Joshua Chaplinsky's picture
Joshua Chaplinsky from New York is reading a lot more during the quarantine April 19, 2012 - 6:17am

Yeah, I'm kind of disappointed.

Pete's picture
Pete from Detroit is reading Red Dragon April 19, 2012 - 6:41am

Josh - I've heard a lot of people complain about the books length. And I said, earlier in this thread, that the book didn't feel like an Erickson novel until that first shift.

Do you think that the first 3rd of the book could have been edited down?

I feel like that part could have been shortened and the novel as a whole would have felt so much more tight.

Joshua Chaplinsky's picture
Joshua Chaplinsky from New York is reading a lot more during the quarantine April 19, 2012 - 7:55am

I had no problem with the length, girth, pacing or otherwise. Yes, it is not as 'Erickson' as older novels, but everything that makes him a great storyteller is there. It can't be all inscrutable narrative shifts all the time. That would get boring. (Well, probably not for me, but you get my point.) Some of my favorite stuff in the novel, the great character stuff, is in the first third.

OtisTheBulldog's picture
OtisTheBulldog from Somerville, MA is reading The Brief Wondrous Life of Oscar Wao by Junot Diaz April 19, 2012 - 3:02pm

I would also agree that my favorite parts were probably in the first 3rd, and then the final 3rd. I would argue that the middle needed to be pared down some. 

Still, all in all and now that I'm done and reflecting back on it, it's growing on me. I don't know if I'd ever read it again (I rarely re-read most books though) but I'd certainly lend it to a friend and encourage them to read it whereas there's plenty of books I'd say "don't waste your time."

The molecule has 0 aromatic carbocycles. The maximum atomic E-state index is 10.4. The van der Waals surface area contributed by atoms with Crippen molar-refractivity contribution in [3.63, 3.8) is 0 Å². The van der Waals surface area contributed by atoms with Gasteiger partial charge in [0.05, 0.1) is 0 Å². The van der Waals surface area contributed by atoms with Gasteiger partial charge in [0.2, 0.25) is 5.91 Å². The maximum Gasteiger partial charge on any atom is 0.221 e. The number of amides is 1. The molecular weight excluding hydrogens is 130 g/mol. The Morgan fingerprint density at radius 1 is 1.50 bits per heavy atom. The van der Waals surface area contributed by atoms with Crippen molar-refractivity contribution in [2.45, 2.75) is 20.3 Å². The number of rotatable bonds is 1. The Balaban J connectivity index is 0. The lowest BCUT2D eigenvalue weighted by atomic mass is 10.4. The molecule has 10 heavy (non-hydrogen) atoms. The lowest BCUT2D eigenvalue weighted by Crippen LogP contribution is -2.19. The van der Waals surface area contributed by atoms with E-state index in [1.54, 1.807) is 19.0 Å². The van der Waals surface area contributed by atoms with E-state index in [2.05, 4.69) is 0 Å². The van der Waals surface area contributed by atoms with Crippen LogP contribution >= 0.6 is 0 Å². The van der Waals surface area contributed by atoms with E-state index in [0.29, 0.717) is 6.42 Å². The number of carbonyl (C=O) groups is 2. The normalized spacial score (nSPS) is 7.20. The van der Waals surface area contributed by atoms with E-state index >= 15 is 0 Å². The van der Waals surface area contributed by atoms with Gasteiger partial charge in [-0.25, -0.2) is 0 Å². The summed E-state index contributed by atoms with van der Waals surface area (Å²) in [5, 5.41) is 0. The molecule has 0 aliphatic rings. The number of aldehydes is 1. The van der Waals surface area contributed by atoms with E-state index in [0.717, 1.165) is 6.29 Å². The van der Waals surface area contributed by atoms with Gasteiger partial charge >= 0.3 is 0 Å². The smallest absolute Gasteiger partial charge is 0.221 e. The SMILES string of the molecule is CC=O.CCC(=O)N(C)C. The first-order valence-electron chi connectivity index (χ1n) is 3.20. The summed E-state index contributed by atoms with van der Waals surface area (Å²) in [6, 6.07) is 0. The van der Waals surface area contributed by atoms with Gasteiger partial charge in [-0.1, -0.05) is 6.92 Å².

Pete's picture
Pete from Detroit is reading Red Dragon April 19, 2012 - 3:43pm

I thought you said that you weren't even sure you were going to finish it Otis. I'm glad you did. I ended up really liking it. And this book definitely grows on you as you think it over.

OtisTheBulldog's picture
OtisTheBulldog from Somerville, MA is reading The Brief Wondrous Life of Oscar Wao by Junot Diaz April 20, 2012 - 8:11am

I started off fast, got to the bit where Sheba's grandmother met RFK and that really slowed it down for me. But I always try to finish books that I start. I thought there were a lot of really beautiful and thought provoking passages scattered throughout the entire book, it's just that one narrative shift really felt too drawn out (for me) and a little self-indulgent. 

I am glad I read it though. Wish we had a few more people here to talk about it!

(Sounds like May's book will be a fun one. In fact, I'm going to go read a story right now)

Joshua Chaplinsky's picture
Joshua Chaplinsky from New York is reading a lot more during the quarantine April 20, 2012 - 10:03am

Man, I feel like Erickson deserves a much wider berth of recognition than he gets. I was disappointed more people didn't read my interview with him (and not just because I wrote it), and am disappointed more people didn't show up to discuss this book. FOR SHAME!

Pete's picture
Pete from Detroit is reading Red Dragon April 20, 2012 - 10:40am

FOR SHAME!

And I agree. I got into him when Clevenger said that he loved Tours of the Black Clock. I read Days Between Stations and thought - why aren't people reading him? Meanwhile everybody went out and bought Postman Always Rings Twice (which is also a great book though) when Clevenger mentioned that. I really don't get it.

Amcii Cullum's picture
Amcii Cullum from Columbia, SC; now living in Atlanta, GA is reading currently, several source materials for JavaScript and JQuery April 25, 2012 - 1:22pm

You have my atttention.  I need to look into Erickson.  I was unaware of the creativity in style and plot he appears to use are.  Thank you for this post.